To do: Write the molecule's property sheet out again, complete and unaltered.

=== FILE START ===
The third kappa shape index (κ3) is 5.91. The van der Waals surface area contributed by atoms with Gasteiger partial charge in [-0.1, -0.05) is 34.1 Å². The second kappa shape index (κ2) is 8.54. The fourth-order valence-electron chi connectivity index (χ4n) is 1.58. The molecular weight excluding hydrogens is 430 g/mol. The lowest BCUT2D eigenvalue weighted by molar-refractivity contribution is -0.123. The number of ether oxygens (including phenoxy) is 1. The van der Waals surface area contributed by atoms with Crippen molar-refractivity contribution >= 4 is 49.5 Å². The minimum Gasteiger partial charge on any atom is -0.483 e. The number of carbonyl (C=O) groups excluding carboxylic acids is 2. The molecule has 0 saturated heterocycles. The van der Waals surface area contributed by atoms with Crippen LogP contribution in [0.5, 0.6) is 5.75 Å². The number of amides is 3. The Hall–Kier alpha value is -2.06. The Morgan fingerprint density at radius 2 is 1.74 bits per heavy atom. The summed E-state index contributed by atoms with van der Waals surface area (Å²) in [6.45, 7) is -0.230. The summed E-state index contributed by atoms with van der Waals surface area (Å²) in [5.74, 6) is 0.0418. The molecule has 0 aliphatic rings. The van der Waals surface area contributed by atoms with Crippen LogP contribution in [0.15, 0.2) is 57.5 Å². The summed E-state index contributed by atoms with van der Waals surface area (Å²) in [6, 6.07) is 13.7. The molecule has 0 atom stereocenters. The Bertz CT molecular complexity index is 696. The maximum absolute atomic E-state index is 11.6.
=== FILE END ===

The third kappa shape index (κ3) is 5.91. The van der Waals surface area contributed by atoms with Gasteiger partial charge in [-0.1, -0.05) is 34.1 Å². The second kappa shape index (κ2) is 8.54. The fourth-order valence-electron chi connectivity index (χ4n) is 1.58. The molecular weight excluding hydrogens is 430 g/mol. The lowest BCUT2D eigenvalue weighted by molar-refractivity contribution is -0.123. The number of ether oxygens (including phenoxy) is 1. The van der Waals surface area contributed by atoms with Crippen molar-refractivity contribution >= 4 is 49.5 Å². The minimum Gasteiger partial charge on any atom is -0.483 e. The number of carbonyl (C=O) groups excluding carboxylic acids is 2. The molecule has 0 saturated heterocycles. The van der Waals surface area contributed by atoms with Crippen LogP contribution in [0.5, 0.6) is 5.75 Å². The number of amides is 3. The Hall–Kier alpha value is -2.06. The Morgan fingerprint density at radius 2 is 1.74 bits per heavy atom. The summed E-state index contributed by atoms with van der Waals surface area (Å²) in [6.45, 7) is -0.230. The summed E-state index contributed by atoms with van der Waals surface area (Å²) in [5.74, 6) is 0.0418. The molecule has 0 aliphatic rings. The van der Waals surface area contributed by atoms with Crippen LogP contribution in [0.15, 0.2) is 57.5 Å². The summed E-state index contributed by atoms with van der Waals surface area (Å²) in [6, 6.07) is 13.7. The molecule has 0 atom stereocenters. The Bertz CT molecular complexity index is 696. The maximum absolute atomic E-state index is 11.6.